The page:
Sports science symposium to focus on performance and technology

Bowerman Sports Science Clinic team

Mike Hahn was singularly focused on developing the new Bowerman Sports Science Clinic when he learned that the University of Oregon would be the host site for the 2014 World Junior Championships for track and field.  As the latest high-profile track meet to be held at Hayward Field, the meet is taking place in the United States for the first time and also is making its inaugural visit to a university campus.

Very quickly, Hahn recognized the opportunity for his work and shifted into overdrive to organize the International Sports Science Symposium on Performance Enhancement and Technology for July 18-21, just prior to the International Association of Athletics Federations (IAAF) World Junior Track and Field Championships, from July 22-26. 

The symposium is expected to draw 250 attendees from around the world, brought together to encourage a dialogue about best practices in sports performance and technology.

“Having the world junior championships located steps away from the Bowerman Sports Science Clinic is a really great opportunity, and something we couldn’t pass up,” said Hahn.

The symposium, hosted by the Bowerman Sports Science Clinic of the UO Department of Human Physiology, will bring together experts from the international sports science community to present cuttingedge research and conduct panel discussions on the application of science in today’s competitive sports environment.

According to Hahn, what makes this symposium unique is the opportunity to bring clinicians and scientists together with coaches, athletes and others to discuss issues surrounding performance enhancement, adaptive technology, environmental physiology and doping.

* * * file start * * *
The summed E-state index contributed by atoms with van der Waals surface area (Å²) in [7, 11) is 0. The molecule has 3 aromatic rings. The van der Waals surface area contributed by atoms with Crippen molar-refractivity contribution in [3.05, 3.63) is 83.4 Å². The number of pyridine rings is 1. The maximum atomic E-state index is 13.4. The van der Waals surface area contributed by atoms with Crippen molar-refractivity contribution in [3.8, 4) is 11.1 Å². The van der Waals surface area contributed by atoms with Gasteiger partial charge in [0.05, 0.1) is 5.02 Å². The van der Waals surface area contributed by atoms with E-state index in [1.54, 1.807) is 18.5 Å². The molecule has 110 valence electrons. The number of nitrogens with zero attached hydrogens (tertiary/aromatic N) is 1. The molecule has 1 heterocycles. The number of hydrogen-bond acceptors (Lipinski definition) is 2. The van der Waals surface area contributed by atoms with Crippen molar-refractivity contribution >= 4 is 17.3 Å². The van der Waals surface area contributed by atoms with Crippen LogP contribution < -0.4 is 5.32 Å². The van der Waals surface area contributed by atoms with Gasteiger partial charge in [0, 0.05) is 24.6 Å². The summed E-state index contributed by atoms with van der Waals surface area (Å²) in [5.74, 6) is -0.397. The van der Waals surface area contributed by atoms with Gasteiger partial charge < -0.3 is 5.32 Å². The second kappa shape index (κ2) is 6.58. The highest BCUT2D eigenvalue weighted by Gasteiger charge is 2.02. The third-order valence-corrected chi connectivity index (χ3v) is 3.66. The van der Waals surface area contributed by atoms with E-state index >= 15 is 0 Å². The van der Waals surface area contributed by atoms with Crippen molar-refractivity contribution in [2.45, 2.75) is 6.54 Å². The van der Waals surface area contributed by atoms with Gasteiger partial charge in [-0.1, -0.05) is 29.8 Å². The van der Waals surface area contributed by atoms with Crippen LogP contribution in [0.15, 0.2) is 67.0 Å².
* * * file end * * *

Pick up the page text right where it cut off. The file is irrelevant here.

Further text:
“Bringing clinicians and scientists to the same table with the people impacted by the applied science – the athletes and coaches – is important and we are facilitating as many of those opportunities as possible with our symposium,” he said.

Representative of the breadth of perspectives, keynote speakers include:

  • Stan James from the Slocum Center for Orthopedics and Sports Medicine will talk about the effects of training on sport performance, injury prevention and injury management and will share perspective from decades of expertise in the field going back to collaborating with Bill Bowerman in the 1960s.
  • David Cowan from King’s College London Drug Control Centre, a member of key international committees that led to the first World Anti-Doping Convention, will discuss the physiological effects and status of performance-enhancing drugs in sport.
  • Rory Cooper from the University of Pittsburgh will talk about adaptive technology from his perspective as a Paralympics bronze medalist and founding director of the VA Rehabilitation Research and Development Center of Excellence at Pittsburgh.
  • Jack Daniels from Wells College will share his expertise about human physiological adaptations to conditions of extreme temperature and high altitude from his experience as an athlete, coach and scientist.

The complete schedule of events will be finished in mid-May. Conference registration is open now for full-session and single-day attendance.  Early registration discounts apply until May 15. Registration includes half-price discounts for World Junior Championship meet tickets. 

- by Julie Brown, Office of Public Affairs Communications